- Nov 16, 2020 8:51 pm GMT
When I visit with senior executives from the power industry, I like to ask three questions.
“What’s your biggest problem?”
“What are you doing about it?”
“How do you know that what you are doing is really solving your biggest problems?”
I had a chance to meet with a senior executive from a large power company. I asked her the simple question. “What’s your biggest problem?” She replied without hesitation, “customer satisfaction.” She said that for the last several years their company was ranked lowest in customer satisfaction compared with neighboring utilities. The board was furious and she was told to fix it. I then asked her,” what are you doing about it?” She rattled off a couple of initiatives, like sending the call center employees to sensitivity training, stepping up the smart meter roll out, and increasing tree trimming to improve reliability.
I asked my follow-up question: “How do you know that what you are doing is really solving your customer satisfaction problem?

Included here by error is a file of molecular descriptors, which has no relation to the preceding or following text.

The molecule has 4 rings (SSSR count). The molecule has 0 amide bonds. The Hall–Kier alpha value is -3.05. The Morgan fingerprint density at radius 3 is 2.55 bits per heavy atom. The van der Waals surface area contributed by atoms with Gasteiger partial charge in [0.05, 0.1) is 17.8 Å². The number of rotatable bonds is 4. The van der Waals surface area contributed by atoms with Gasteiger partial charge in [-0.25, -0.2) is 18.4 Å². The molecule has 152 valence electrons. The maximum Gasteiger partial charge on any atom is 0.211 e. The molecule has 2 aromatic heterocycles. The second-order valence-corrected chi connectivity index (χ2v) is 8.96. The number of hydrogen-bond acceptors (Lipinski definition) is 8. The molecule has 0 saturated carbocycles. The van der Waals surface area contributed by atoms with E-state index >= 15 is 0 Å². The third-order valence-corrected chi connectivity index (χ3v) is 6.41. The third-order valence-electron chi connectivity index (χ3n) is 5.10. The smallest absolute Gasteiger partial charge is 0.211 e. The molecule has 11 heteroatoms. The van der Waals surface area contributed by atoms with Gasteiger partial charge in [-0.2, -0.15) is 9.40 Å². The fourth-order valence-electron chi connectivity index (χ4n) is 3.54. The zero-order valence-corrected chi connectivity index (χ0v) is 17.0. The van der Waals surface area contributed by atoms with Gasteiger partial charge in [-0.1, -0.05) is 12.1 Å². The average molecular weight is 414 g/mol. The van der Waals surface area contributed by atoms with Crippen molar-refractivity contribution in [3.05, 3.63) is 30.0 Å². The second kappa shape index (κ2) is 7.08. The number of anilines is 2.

She said, “I hope so.”
I hope so? Her job depended on it. She really had no idea whether any of those initiatives would improve the way customers viewed her company. I asked her if she had thought about using her GIS to map the results of customer satisfaction surveys? She said, “no, and why would I?”
I gave her three reasons. First, by mapping the results of customer satisfaction surveys she would find out where people are most unhappy. Second, she could take all kinds of historic data and combine it with customer satisfaction data to gain insight into why customers are unhappy. By the way, this is using the one of GIS’s more powerful tools – spatial analysis. This would show where tree trimming had occurred. It would show areas of high bill complaints. It would show poor reliability. It could even correlate satisfaction with demographic data. And finally, once she knows where and why customers are not satisfied, she could craft a solution that focuses on the areas where people are most unhappy. Simple, elegant, and focused.
GIS is great for modeling utility assets. But it is also about discovery. Discovering something brand new. Gaining new insights about your customers – their likes, dislikes, wants and needs. And where they differ. Using the power of GIS’s spatial analysis, utilities can take a more strategic approach to their business. Then, the next time I ask the senior executive if the solution he or she poses will solve the big problem, the answer will not be, “I hope so.” The answer, based on GIS, will be, “I know so.”
For more information about how GIS can improve utility customer engagement, visit our website.